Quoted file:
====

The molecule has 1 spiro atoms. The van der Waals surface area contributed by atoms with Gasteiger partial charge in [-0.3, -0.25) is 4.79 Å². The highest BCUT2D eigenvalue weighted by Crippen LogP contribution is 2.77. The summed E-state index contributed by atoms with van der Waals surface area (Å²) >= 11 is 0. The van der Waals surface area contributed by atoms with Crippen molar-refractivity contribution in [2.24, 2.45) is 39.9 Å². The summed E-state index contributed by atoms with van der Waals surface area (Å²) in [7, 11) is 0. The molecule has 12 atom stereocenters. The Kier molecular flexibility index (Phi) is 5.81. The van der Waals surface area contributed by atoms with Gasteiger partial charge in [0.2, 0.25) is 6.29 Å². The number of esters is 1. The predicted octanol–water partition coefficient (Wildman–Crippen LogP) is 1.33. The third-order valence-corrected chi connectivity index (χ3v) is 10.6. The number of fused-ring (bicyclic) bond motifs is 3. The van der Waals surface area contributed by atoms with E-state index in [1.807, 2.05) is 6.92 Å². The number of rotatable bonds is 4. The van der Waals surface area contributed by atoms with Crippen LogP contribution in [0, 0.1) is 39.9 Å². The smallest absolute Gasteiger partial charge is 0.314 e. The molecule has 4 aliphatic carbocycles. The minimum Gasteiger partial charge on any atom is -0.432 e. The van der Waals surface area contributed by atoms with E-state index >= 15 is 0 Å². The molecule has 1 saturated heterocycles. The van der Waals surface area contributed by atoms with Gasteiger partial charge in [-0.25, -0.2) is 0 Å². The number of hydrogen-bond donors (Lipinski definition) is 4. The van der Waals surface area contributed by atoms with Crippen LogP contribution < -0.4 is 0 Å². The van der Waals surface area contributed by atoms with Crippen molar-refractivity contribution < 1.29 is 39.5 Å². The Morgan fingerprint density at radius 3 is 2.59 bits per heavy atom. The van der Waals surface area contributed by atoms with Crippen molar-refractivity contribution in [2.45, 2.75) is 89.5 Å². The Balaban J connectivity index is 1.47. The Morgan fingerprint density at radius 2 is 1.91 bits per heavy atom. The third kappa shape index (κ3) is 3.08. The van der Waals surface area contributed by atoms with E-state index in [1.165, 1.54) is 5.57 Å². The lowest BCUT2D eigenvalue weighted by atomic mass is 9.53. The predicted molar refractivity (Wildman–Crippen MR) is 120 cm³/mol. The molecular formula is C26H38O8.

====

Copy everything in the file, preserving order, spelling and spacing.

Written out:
The molecule has 1 spiro atoms. The van der Waals surface area contributed by atoms with Gasteiger partial charge in [-0.3, -0.25) is 4.79 Å². The highest BCUT2D eigenvalue weighted by Crippen LogP contribution is 2.77. The summed E-state index contributed by atoms with van der Waals surface area (Å²) >= 11 is 0. The van der Waals surface area contributed by atoms with Crippen molar-refractivity contribution in [2.24, 2.45) is 39.9 Å². The summed E-state index contributed by atoms with van der Waals surface area (Å²) in [7, 11) is 0. The molecule has 12 atom stereocenters. The Kier molecular flexibility index (Phi) is 5.81. The van der Waals surface area contributed by atoms with Gasteiger partial charge in [0.2, 0.25) is 6.29 Å². The number of esters is 1. The predicted octanol–water partition coefficient (Wildman–Crippen LogP) is 1.33. The third-order valence-corrected chi connectivity index (χ3v) is 10.6. The number of fused-ring (bicyclic) bond motifs is 3. The van der Waals surface area contributed by atoms with E-state index in [1.807, 2.05) is 6.92 Å². The number of rotatable bonds is 4. The van der Waals surface area contributed by atoms with Crippen LogP contribution in [0, 0.1) is 39.9 Å². The smallest absolute Gasteiger partial charge is 0.314 e. The molecule has 4 aliphatic carbocycles. The minimum Gasteiger partial charge on any atom is -0.432 e. The van der Waals surface area contributed by atoms with E-state index >= 15 is 0 Å². The molecule has 1 saturated heterocycles. The van der Waals surface area contributed by atoms with Gasteiger partial charge in [-0.25, -0.2) is 0 Å². The number of hydrogen-bond donors (Lipinski definition) is 4. The van der Waals surface area contributed by atoms with Crippen LogP contribution < -0.4 is 0 Å². The van der Waals surface area contributed by atoms with Crippen molar-refractivity contribution < 1.29 is 39.5 Å². The Morgan fingerprint density at radius 3 is 2.59 bits per heavy atom. The van der Waals surface area contributed by atoms with Crippen molar-refractivity contribution in [2.45, 2.75) is 89.5 Å². The Balaban J connectivity index is 1.47. The Morgan fingerprint density at radius 2 is 1.91 bits per heavy atom. The third kappa shape index (κ3) is 3.08. The van der Waals surface area contributed by atoms with E-state index in [1.165, 1.54) is 5.57 Å². The lowest BCUT2D eigenvalue weighted by atomic mass is 9.53. The predicted molar refractivity (Wildman–Crippen MR) is 120 cm³/mol. The molecular formula is C26H38O8.